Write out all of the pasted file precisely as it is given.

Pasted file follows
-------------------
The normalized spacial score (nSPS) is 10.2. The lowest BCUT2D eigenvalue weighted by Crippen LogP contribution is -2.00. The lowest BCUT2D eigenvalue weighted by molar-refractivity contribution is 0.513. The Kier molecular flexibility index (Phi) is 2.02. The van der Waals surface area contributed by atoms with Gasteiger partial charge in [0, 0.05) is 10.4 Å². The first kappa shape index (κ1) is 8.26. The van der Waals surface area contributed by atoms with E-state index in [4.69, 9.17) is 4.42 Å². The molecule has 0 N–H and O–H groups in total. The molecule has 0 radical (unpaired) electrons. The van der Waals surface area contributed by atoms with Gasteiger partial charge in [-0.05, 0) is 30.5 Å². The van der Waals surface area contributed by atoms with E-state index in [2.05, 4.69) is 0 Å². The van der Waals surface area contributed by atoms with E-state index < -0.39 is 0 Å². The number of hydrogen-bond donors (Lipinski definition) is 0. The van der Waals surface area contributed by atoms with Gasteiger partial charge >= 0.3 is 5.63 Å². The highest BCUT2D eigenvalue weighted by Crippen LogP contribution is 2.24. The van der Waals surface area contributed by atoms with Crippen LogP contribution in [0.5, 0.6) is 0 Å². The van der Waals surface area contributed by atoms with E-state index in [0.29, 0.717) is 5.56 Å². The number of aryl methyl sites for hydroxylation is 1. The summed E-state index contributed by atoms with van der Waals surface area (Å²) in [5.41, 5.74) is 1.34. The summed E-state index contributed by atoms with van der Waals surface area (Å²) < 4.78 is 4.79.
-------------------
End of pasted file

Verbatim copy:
The normalized spacial score (nSPS) is 10.2. The lowest BCUT2D eigenvalue weighted by Crippen LogP contribution is -2.00. The lowest BCUT2D eigenvalue weighted by molar-refractivity contribution is 0.513. The Kier molecular flexibility index (Phi) is 2.02. The van der Waals surface area contributed by atoms with Gasteiger partial charge in [0, 0.05) is 10.4 Å². The first kappa shape index (κ1) is 8.26. The van der Waals surface area contributed by atoms with E-state index in [4.69, 9.17) is 4.42 Å². The molecule has 0 N–H and O–H groups in total. The molecule has 0 radical (unpaired) electrons. The van der Waals surface area contributed by atoms with Gasteiger partial charge in [-0.05, 0) is 30.5 Å². The van der Waals surface area contributed by atoms with E-state index in [2.05, 4.69) is 0 Å². The van der Waals surface area contributed by atoms with E-state index < -0.39 is 0 Å². The number of hydrogen-bond donors (Lipinski definition) is 0. The van der Waals surface area contributed by atoms with Gasteiger partial charge >= 0.3 is 5.63 Å². The highest BCUT2D eigenvalue weighted by Crippen LogP contribution is 2.24. The van der Waals surface area contributed by atoms with Crippen LogP contribution in [0.5, 0.6) is 0 Å². The van der Waals surface area contributed by atoms with E-state index in [0.29, 0.717) is 5.56 Å². The number of aryl methyl sites for hydroxylation is 1. The summed E-state index contributed by atoms with van der Waals surface area (Å²) in [5.41, 5.74) is 1.34. The summed E-state index contributed by atoms with van der Waals surface area (Å²) < 4.78 is 4.79.